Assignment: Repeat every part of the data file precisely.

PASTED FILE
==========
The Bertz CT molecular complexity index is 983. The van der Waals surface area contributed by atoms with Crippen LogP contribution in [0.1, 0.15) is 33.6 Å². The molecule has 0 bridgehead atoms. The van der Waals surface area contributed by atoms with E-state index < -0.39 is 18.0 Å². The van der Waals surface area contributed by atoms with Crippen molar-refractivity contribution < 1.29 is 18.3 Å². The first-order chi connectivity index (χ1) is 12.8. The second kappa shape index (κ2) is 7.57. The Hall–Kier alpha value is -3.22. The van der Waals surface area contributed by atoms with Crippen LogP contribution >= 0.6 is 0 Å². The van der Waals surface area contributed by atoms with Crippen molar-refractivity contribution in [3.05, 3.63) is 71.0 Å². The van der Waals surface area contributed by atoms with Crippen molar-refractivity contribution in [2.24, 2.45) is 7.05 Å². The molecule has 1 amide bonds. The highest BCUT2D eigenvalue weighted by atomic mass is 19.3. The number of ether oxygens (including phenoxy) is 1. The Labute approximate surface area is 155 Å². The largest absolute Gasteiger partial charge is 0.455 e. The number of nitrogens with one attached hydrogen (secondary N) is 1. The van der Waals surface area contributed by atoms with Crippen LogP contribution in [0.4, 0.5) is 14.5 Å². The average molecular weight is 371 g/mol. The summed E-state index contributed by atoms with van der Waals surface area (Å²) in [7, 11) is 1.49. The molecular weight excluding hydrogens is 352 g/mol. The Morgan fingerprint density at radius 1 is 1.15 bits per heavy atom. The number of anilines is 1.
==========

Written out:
The Bertz CT molecular complexity index is 983. The van der Waals surface area contributed by atoms with Crippen LogP contribution in [0.1, 0.15) is 33.6 Å². The molecule has 0 bridgehead atoms. The van der Waals surface area contributed by atoms with E-state index < -0.39 is 18.0 Å². The van der Waals surface area contributed by atoms with Crippen molar-refractivity contribution < 1.29 is 18.3 Å². The first-order chi connectivity index (χ1) is 12.8. The second kappa shape index (κ2) is 7.57. The Hall–Kier alpha value is -3.22. The van der Waals surface area contributed by atoms with Crippen LogP contribution >= 0.6 is 0 Å². The van der Waals surface area contributed by atoms with Crippen molar-refractivity contribution in [3.05, 3.63) is 71.0 Å². The van der Waals surface area contributed by atoms with Crippen molar-refractivity contribution in [2.24, 2.45) is 7.05 Å². The molecule has 1 amide bonds. The highest BCUT2D eigenvalue weighted by atomic mass is 19.3. The number of ether oxygens (including phenoxy) is 1. The Labute approximate surface area is 155 Å². The largest absolute Gasteiger partial charge is 0.455 e. The number of nitrogens with one attached hydrogen (secondary N) is 1. The van der Waals surface area contributed by atoms with Crippen LogP contribution in [0.4, 0.5) is 14.5 Å². The average molecular weight is 371 g/mol. The summed E-state index contributed by atoms with van der Waals surface area (Å²) in [7, 11) is 1.49. The molecular weight excluding hydrogens is 352 g/mol. The Morgan fingerprint density at radius 1 is 1.15 bits per heavy atom. The number of anilines is 1.